Pretzel time - Tactical Ninja
Jan. 7th, 2013
10:01 am - Pretzel time
You know the fancy new ceramic stove top that I bought when I first moved into the apartment a year ago? Maybe you don't, but take it as read that I've been quite happy with it and it's doing a fantastic job, and because it's fairly new it looks nice as well.
Or at least, it did. I'm sure some of you know where this is going..
Yep. On Saturday evening, the YoT accidentally dropped a bottle of olive oil on it. I know it was an accident and I'm not mad with him, but I am crying internally because the hob now has a chunk missing out of the edge and a crack running across the corner that only just misses one of the elements. We've done a bit of googling around and it turns out that this is a fairly common problem (olive oil bottles even being the main culprits). However, there doesn't seem to be a common solution in terms of repair. This makes me go WAHWOEISME because while you can probably get a replacement for just the glass, who's to say it won't happen again? Also the crack could potentially affect the use of that element, which is one of the ones I use a lot. And now it's not perfect and WAHWOEISME! *sadface* I don't know whether to replace it or live with it till we redo the kitchen - which could be several years. I've no idea how much replacement is, either. ;-/
This term I've decided not to do the handbalancing class, because I feel I've got to the point where I will probably benefit most from spending a few months just doing the drills and working to consolidate the skills I've learned before going back to build on them. To that end, I've been doing tuckups. WTF is a tuckup? Well, google isn't really all that helpful in this because every discipline has its own version. But the version I'm doing looks like this:
Well, it should look like that. When I do it, it's not quite that slow, controlled or graceful and I don't go to a full handstand - I stop in tuck position because I have no trouble completing the move, it's the first part where you get inverted/vertical with your shoulders open that I'm trying to work on. I've done literally hundreds of the bloody things over the break and I'm finally seeing myself improving - the move to open the shoulders (which comes from the centre back by the shoulder blades) and the maintaining the tuck as the body goes up, are coming together. I need to work on keeping my legs together because I tend to split them and fling one up to help get off the ground, but I reckon another three months of doing those several times a week and I'll be ready to take the next steps to pressing.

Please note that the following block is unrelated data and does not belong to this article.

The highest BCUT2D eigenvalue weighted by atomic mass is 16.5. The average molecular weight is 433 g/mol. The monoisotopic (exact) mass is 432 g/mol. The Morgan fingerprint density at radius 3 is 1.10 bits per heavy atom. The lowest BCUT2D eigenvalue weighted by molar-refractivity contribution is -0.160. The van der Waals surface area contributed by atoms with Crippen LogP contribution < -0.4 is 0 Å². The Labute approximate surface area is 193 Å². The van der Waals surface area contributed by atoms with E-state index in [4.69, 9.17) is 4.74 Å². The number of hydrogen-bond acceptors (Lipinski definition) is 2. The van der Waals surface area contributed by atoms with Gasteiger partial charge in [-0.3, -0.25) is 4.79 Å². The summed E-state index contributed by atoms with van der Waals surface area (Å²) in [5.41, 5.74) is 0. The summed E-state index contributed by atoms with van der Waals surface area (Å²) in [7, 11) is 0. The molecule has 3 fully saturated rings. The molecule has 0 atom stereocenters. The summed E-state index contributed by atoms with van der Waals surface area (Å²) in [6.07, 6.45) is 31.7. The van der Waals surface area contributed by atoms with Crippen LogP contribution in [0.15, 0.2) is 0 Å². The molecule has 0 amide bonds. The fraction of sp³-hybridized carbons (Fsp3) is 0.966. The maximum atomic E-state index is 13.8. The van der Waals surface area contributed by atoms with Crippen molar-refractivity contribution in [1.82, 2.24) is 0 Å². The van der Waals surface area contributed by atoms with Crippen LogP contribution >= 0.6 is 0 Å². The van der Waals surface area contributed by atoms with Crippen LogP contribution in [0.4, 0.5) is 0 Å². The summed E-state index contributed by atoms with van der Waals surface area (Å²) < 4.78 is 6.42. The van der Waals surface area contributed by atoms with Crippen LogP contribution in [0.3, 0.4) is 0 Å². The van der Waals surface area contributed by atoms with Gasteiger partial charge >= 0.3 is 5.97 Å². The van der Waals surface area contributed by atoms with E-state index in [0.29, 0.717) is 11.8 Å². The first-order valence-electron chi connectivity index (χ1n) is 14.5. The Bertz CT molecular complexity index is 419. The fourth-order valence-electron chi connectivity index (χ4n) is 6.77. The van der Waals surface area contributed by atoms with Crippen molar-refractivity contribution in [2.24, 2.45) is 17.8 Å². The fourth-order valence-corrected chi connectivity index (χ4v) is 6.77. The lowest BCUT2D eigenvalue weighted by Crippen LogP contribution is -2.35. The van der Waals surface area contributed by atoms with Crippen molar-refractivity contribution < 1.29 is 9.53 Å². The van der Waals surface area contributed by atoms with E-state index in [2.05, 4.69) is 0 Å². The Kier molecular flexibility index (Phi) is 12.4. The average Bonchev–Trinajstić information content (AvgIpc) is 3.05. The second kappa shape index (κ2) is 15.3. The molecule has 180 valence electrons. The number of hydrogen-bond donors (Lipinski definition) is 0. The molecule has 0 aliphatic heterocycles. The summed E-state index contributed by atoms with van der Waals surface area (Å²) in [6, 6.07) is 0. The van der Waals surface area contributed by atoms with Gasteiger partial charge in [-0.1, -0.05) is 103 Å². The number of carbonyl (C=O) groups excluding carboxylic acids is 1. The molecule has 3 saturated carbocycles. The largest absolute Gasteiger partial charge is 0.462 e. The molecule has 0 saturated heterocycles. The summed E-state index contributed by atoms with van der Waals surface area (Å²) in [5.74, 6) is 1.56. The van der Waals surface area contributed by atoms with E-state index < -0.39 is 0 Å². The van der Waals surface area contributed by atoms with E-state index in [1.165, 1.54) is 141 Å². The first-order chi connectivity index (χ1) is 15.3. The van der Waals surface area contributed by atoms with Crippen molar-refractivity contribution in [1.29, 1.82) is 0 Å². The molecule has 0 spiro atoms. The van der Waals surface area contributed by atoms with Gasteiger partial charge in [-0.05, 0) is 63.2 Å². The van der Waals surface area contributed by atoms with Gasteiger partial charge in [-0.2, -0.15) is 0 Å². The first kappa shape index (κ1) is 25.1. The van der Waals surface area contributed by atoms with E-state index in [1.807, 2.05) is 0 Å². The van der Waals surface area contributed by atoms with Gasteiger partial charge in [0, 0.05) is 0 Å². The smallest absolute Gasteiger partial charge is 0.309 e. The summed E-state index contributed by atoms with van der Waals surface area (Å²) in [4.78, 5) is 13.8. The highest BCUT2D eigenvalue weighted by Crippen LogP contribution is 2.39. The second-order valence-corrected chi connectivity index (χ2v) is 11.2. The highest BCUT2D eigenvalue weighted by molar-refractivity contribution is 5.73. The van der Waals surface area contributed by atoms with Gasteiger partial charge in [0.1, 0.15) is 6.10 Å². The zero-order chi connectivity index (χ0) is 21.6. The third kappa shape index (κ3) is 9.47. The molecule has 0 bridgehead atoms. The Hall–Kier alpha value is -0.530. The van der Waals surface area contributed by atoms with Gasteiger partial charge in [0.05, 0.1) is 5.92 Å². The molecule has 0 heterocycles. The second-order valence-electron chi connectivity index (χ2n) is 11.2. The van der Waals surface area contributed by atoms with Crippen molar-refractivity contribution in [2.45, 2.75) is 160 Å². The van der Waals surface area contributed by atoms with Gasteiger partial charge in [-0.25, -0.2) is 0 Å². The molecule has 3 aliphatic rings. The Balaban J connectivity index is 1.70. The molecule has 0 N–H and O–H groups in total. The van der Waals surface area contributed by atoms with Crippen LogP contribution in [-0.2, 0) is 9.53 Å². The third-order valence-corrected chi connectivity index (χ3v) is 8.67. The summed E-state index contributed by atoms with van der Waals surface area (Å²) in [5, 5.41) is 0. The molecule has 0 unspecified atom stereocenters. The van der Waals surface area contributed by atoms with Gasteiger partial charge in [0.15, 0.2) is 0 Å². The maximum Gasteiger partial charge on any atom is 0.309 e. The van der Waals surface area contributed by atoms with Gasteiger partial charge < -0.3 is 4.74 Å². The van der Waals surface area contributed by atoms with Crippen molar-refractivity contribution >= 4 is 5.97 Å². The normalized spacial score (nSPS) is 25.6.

The other thing I lack is flexibility. I know that a lot of people planche when they press, then muscle out of it. This is what Amazing Ben does. That looks like this:
See how his shoulders don't open until the last minute when he finally pushes his weight upwards? Yeah. I doubt I'll ever be strong enough to do that, although I am working on it. The other option is to be flexible enough so that when you start you're halfway there, and using the strength and flexiblility of your back/core to lift your hips up over your shoulders, thus:
It's interesting that almost all of the planchers are men and as soon as you start talking flexibility, the demos switch to women. Anyway, I suspect the second option will be the one that works best for me. But this requres me to be more flexible.
Enter tieke, with the suggestion that I attend this class. She's been attending and talking it up for a while, and the proof of the pudding is in the fact that she can now kick herself in the face. And finally, I think I'm in a position where I will be able to use the benefits for something. So I'm going along tomorrow. Apparently I can expect equal measures of pain and progress, and a fantastic endorphin rush at the end. I'll let you know how I get on.
Meanwhile, yesterday I finally backed up my LJ using LJ Book. It took a lot longer than the 12 minutes allowed, but eventually it got there and I now have 10 years of posts in pdf format. It's 8500 pages long! That does include comments, because if I'm preserving my LJ for posterity, in a lot of cases the comments are the most interesting thing. But realistically, the chances of anyone being interested in it in the future are pretty small. Here are the ramblings of a person in the early 2000s. My how quaint. Etc.